"Money" Mayweather is a character, or so Floyd Mayweather, Jr. would like you to believe.
In recent interviews, Mayweather—as well as those closest to him—have gone out of their way to make clear the distinct and purposeful difference between the Mayweather we observe in public and the private man known only to his closest confidantes.
CEO of Mayweather Promotions, Leonard Ellerbe, as well as Golden Boy Promotions CEO Richard Schaefer, have both gone into detail in describing the "marketing genius" that goes into the creation of the "Money" Mayweather character. According to both Ellerbe and Schaefer, "Money" is nothing but a marketing creation, built to capitalize on the showmanship of Muhammad Ali and the swagger and "street-cred" that has propelled the hip-hop scene.
Bottom line: Whether or not you are fan of Mayweather the fighter, you'll still be sucked in by the dynamic personality.
By venue gate and pay-per-view numbers, "Money" has been a smashing success.
Spending the first half of his career as a highly regarded yet non-draw, Mayweather ditched the Olympic/ "Pretty Boy" moniker for the bad boy of all bad boys personae, "Money."
And while he's transformed into arguably the most polarizing and hated athlete in sports, Mayweather has succeeded in his goal of becoming the "cash-cow" of boxing. Dating back to his 2007 bout with Oscar De La Hoya, which set a pay-per-view record of 2.4 million buys, three of his last four fights have topped the one-million-buy mark, and his recent fight with Victor Ortiz will do no less than 1.3 million.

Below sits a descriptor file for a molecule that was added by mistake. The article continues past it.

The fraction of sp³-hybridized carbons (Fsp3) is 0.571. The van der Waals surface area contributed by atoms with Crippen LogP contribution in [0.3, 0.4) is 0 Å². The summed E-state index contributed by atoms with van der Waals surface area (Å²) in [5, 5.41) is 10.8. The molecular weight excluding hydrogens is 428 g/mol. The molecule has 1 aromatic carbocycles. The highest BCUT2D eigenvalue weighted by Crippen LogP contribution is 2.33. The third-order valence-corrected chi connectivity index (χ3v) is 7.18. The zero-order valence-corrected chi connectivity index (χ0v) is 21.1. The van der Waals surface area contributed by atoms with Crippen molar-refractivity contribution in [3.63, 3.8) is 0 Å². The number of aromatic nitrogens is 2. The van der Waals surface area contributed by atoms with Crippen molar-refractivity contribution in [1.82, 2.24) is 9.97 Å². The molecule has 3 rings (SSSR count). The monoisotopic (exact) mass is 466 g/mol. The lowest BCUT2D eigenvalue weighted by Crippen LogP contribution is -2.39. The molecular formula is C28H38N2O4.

For Mayweather, monetary value rules all, so it makes perfect sense when he defends the actions that have caused him such public grief—the constant proclaiming of his greatness and tirades on future opponents—as simply fight-promotion material.
This is what makes the recent attacks against Oscar De La Hoya so troubling.
Recently, former pound-for-pound champion and current president of Golden Boy Promotions, Oscar De La Hoya, revealed struggles with drugs, alcohol and infidelity, further confirming that leaked cross-dressing photos of himself were indeed accurate.
Shortly after being released from rehab, where De La Hoya said he "reached rock bottom," the six-time world champion made his way around the national media circuit, delving into details of his struggles and his ongoing attempts at a stabilization of life.
Since that time, Mayweather has used every opportunity to dig into De La Hoya with taunts of the latter's personal struggles, recently posting the aforementioned photos of De La Hoya to his own Facebook and Twitter accounts.
Using the Mayweather and DJ Quik ideology of "If it don't make dollars, it don't make sense," the question must be asked: What monetary value is to be gained by vigorously tearing at the deep personal wounds of De La Hoya? What need is there to play mental warfare with a fighter long retired?
This unnecessary and seemingly cruel behavior that Mayweather has displayed, along with the club cash burning incident, would seemingly suggest that Floyd Mayweather, the Man, is losing touch with reality, as "Money" Mayweather consumes more and more of his life.
The real shame of all of this, as anyone who truly knows him will say, is that Floyd Mayweather is truly a genuinely nice person. When two-time junior lightweight champion Genearo Hernandez passed away in June of this year, it was Mayweather—unbeknown to most—who covered the cost of the funeral. This wasn't because he was extraordinarily close to Hernandez, but because he felt it was the right thing to do.
Floyd is also very active in charitable acts and founded the Floyd Mayweather Foundation in 2007, as a way to help underprivileged children in his adopted home, Las Vegas.
Fueled by a desire to reach national acclaim, Floyd Mayweather, Jr. created a flashy, arrogant and polarizing character to incite and demand the attention of the world.
You have our attention, Floyd, but it appears "Money" is in control.
Follow Bobby B. on Twitter @BobbyB_sports
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